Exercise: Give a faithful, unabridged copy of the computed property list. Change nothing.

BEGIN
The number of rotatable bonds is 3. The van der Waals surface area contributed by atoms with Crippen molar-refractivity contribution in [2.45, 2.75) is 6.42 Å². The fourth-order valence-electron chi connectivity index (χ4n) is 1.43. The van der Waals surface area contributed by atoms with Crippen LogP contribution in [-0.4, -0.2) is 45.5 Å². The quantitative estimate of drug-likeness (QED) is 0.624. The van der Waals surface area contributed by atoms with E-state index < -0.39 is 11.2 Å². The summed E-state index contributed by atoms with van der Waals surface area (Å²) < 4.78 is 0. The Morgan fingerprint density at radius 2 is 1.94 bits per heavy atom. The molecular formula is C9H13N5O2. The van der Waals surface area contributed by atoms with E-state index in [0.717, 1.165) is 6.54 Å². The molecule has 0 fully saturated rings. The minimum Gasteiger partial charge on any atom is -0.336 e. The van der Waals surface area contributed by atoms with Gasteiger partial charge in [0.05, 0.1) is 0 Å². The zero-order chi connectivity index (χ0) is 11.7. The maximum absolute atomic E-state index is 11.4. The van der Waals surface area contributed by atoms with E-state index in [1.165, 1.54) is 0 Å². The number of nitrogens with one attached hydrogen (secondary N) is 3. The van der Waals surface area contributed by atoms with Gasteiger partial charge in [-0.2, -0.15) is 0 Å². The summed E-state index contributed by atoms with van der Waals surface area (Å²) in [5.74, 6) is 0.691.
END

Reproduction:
The number of rotatable bonds is 3. The van der Waals surface area contributed by atoms with Crippen molar-refractivity contribution in [2.45, 2.75) is 6.42 Å². The fourth-order valence-electron chi connectivity index (χ4n) is 1.43. The van der Waals surface area contributed by atoms with Crippen LogP contribution in [-0.4, -0.2) is 45.5 Å². The quantitative estimate of drug-likeness (QED) is 0.624. The van der Waals surface area contributed by atoms with E-state index < -0.39 is 11.2 Å². The summed E-state index contributed by atoms with van der Waals surface area (Å²) < 4.78 is 0. The Morgan fingerprint density at radius 2 is 1.94 bits per heavy atom. The molecular formula is C9H13N5O2. The van der Waals surface area contributed by atoms with E-state index in [0.717, 1.165) is 6.54 Å². The molecule has 0 fully saturated rings. The minimum Gasteiger partial charge on any atom is -0.336 e. The van der Waals surface area contributed by atoms with Gasteiger partial charge in [0.05, 0.1) is 0 Å². The zero-order chi connectivity index (χ0) is 11.7. The maximum absolute atomic E-state index is 11.4. The van der Waals surface area contributed by atoms with E-state index in [1.165, 1.54) is 0 Å². The number of nitrogens with one attached hydrogen (secondary N) is 3. The van der Waals surface area contributed by atoms with Gasteiger partial charge in [-0.2, -0.15) is 0 Å². The summed E-state index contributed by atoms with van der Waals surface area (Å²) in [5.74, 6) is 0.691.